The Sugar Bowl was actively seeking a trade of BCS teams with the Fiesta Bowl had Oklahoma beaten Oklahoma State, Sugar CEO Paul Hoolahan told CBSSports.com on Monday.
Hoolahan said he was in contact with Big 12 interim commissioner Chuck Neinas about working the deal that would have brought Oklahoma to New Orleans in exchange for Oklahoma State. That would have relieved Oklahoma from so-called “Fiesta Fatigue” by taking the Sooners had they lost Saturday to Oklahoma State. Per BCS procedure, the Sugar would actually had to take Oklahoma State with the first overall pick then wait until the selection procedure was over before working the trade for the Sooners.
Oklahoma has been in the Fiesta Bowl three of the last five years. The Sooners have played in New Orleans once since 1972. That was the 2003 BCS title game against LSU. The trade, of course, was predicated on LSU and Alabama remaining 1-2 in the BCS. It is allowable per the BCS contract.
The Sugar ended up with Michigan and Virginia Tech.
“I was working with Neinas throughout the week prior to selections on a possible Oklahoma trade …” Hoolahan said. “We had that greased and ready to go.”
“A lot of time was spent looking at that,” he added. “A lot of time was spent looking at similar situations regarding Virginia Tech. Virginia Tech’s name didn’t come in out of the blue.”
A second source from the Fiesta Bowl confirmed the trade talks. Neinas did not immediately return a call for comment. Because it lost both LSU and Alabama as SEC anchors, the Sugar had the first and third picks in the BCS process. Michigan was the first pick.
While the trade talk doesn’t directly address the reason why Kansas State was left out of the Sugar Bowl, it does begin to explain the Sugar Bowl’s thinking. It needed a so-called “anchor” team to pair with a second participant. Michigan became a worthy choice and the potential trade was off when Oklahoma State beat the Sooners.
The Wolverines return to New Orleans for the first time since 1984. If there are less than 10 automatic BCS qualifiers, teams ranked in the top 14 of the final BCS standings that have won at least nine games are eligible for at-large selection. That explains the leeway BCS bowls have in creating their best matchup.
An Oklahoma win in Bedlam likely would have put a second Big 12 team (Oklahoma State) in the BCS.
While ticket sales didn’t figure to be issue in either of the possible games involving Michigan -- Michigan-Virginia Tech or Michigan-Kansas State – there are always television considerations. It could have been that Virginia Tech was a slightly better TV draw.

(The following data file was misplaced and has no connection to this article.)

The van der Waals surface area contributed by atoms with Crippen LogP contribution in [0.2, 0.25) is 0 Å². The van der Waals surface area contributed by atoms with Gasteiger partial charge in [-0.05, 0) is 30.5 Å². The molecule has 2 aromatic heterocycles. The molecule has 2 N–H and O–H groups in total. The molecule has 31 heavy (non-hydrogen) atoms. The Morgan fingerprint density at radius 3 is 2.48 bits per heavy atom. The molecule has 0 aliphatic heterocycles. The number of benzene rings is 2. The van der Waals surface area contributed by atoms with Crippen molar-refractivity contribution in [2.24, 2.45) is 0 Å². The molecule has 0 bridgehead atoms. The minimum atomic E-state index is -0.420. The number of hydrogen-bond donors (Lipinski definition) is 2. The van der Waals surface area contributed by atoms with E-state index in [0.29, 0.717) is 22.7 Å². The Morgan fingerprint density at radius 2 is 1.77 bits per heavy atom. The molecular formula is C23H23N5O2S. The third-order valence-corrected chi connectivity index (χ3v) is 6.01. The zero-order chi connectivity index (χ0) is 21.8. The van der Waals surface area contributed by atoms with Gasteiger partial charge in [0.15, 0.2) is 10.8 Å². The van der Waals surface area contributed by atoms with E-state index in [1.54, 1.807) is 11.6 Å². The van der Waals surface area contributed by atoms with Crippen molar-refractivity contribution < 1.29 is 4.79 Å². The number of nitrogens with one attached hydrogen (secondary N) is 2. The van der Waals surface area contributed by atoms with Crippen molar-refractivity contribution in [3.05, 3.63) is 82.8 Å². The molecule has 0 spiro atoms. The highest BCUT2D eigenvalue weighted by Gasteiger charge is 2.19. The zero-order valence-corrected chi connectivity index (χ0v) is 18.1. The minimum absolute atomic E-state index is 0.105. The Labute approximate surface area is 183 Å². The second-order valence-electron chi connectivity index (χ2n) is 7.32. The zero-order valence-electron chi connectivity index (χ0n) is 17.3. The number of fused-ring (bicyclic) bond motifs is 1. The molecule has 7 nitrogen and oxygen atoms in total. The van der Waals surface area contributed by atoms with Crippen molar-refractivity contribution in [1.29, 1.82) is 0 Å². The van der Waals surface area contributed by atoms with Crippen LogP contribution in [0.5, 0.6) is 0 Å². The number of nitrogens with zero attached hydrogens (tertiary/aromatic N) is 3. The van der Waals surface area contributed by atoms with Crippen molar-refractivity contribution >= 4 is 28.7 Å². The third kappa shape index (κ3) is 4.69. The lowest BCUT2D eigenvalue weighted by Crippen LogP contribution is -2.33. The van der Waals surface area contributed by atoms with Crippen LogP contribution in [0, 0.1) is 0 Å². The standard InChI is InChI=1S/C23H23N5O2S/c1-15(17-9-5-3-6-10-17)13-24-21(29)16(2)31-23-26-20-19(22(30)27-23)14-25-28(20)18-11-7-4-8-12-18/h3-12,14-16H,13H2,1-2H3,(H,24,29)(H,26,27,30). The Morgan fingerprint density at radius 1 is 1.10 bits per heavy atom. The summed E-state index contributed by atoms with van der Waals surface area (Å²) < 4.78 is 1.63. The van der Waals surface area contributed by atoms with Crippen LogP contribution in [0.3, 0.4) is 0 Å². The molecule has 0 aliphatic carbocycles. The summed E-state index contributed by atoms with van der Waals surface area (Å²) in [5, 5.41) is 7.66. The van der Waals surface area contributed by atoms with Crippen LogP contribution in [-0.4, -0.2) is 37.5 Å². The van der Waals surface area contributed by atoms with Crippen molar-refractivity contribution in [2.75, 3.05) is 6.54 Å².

Virginia Tech itself is suffering from its own “Orange Bowl Fatigue” having been to South Florida as the ACC champion three out of the last four years. Still, the college football world wanted to know Monday why Virginia Tech made it over the more accomplished and higher-ranked Wildcats.
The two-loss Hokies come to New Orleans fresh off a four-touchdown beatdown from Clemson in the ACC title game. Virginia Tech beat one team (Georgia Tech) ranked at the time in the top 20. Its own coach, Frank Beamer, barely voted the Hokies within BCS at-large eligibility on his coaches’ poll ballot at No. 13. At-large teams in the top 14 are considered.
Meanwhile, Kansas State is ranked higher (No. 8, BCS) guided by a national coach of the year candidate in Bill Snyder.
Without getting into specifics, Hoolahan said it was a matter of familiarity with Tech. “A fond relationship,” he called it. The Sugar contributed $250,000 to the school after the tragic shootings in 2007. This is the third time since 2000 and fourth time since 1995 the Hokies have been to New Orleans.
The Sugar Bowl doesn’t have a large volunteer base (125) which could also play into the decision. Compare that to the Fiesta Bowl which claims a volunteer base of close to 3,000. The Sugar is double-hosting in this BCS rotation, responsible for two BCS games within seven days.
With SEC powerhouses LSU and Alabama in the championship game, it could be one of the biggest and busiest weeks ever for the Sugar Bowl infrastructure. Anything to make the job easier – i.e. selecting a known commodity in Virginia Tech – could help.
Hoolahan called it inviting a “long-time friend and partner.”
The Sugar could also feel it is owed the freedom to make such a pick. Since 2008, it has hosted non-BCS schools Hawaii and Utah as well as the Big East’s Cincinnati. Essentially, the Sugar Bowl may feel it shouldn’t be criticized when it has taken teams with ticket and TV draw issues in recent years.
Those are lingering consequences of the BCS that will start to be dealt with when the commissioners meet next Jan. 10 in New Orleans.